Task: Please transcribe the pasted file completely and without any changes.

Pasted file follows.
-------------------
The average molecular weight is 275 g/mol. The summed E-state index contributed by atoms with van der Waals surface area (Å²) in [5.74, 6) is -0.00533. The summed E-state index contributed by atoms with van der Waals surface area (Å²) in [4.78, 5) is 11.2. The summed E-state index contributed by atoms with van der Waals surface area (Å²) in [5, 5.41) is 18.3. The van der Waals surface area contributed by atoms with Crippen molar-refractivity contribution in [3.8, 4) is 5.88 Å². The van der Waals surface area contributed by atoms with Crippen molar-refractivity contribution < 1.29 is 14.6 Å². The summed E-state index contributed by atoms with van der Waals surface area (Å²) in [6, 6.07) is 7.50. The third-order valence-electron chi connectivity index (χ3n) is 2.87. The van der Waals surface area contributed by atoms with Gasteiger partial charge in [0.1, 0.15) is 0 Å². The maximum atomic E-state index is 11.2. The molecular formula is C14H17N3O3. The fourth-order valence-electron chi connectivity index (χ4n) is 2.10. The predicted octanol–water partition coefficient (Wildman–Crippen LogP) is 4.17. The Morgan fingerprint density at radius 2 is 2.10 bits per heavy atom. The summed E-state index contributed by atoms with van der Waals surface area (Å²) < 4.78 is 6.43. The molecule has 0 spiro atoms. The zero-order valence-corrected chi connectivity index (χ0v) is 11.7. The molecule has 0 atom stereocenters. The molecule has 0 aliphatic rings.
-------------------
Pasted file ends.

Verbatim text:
The average molecular weight is 275 g/mol. The summed E-state index contributed by atoms with van der Waals surface area (Å²) in [5.74, 6) is -0.00533. The summed E-state index contributed by atoms with van der Waals surface area (Å²) in [4.78, 5) is 11.2. The summed E-state index contributed by atoms with van der Waals surface area (Å²) in [5, 5.41) is 18.3. The van der Waals surface area contributed by atoms with Crippen molar-refractivity contribution in [3.8, 4) is 5.88 Å². The van der Waals surface area contributed by atoms with Crippen molar-refractivity contribution < 1.29 is 14.6 Å². The summed E-state index contributed by atoms with van der Waals surface area (Å²) in [6, 6.07) is 7.50. The third-order valence-electron chi connectivity index (χ3n) is 2.87. The van der Waals surface area contributed by atoms with Gasteiger partial charge in [0.1, 0.15) is 0 Å². The maximum atomic E-state index is 11.2. The molecular formula is C14H17N3O3. The fourth-order valence-electron chi connectivity index (χ4n) is 2.10. The predicted octanol–water partition coefficient (Wildman–Crippen LogP) is 4.17. The Morgan fingerprint density at radius 2 is 2.10 bits per heavy atom. The summed E-state index contributed by atoms with van der Waals surface area (Å²) < 4.78 is 6.43. The molecule has 0 spiro atoms. The zero-order valence-corrected chi connectivity index (χ0v) is 11.7. The molecule has 0 atom stereocenters. The molecule has 0 aliphatic rings.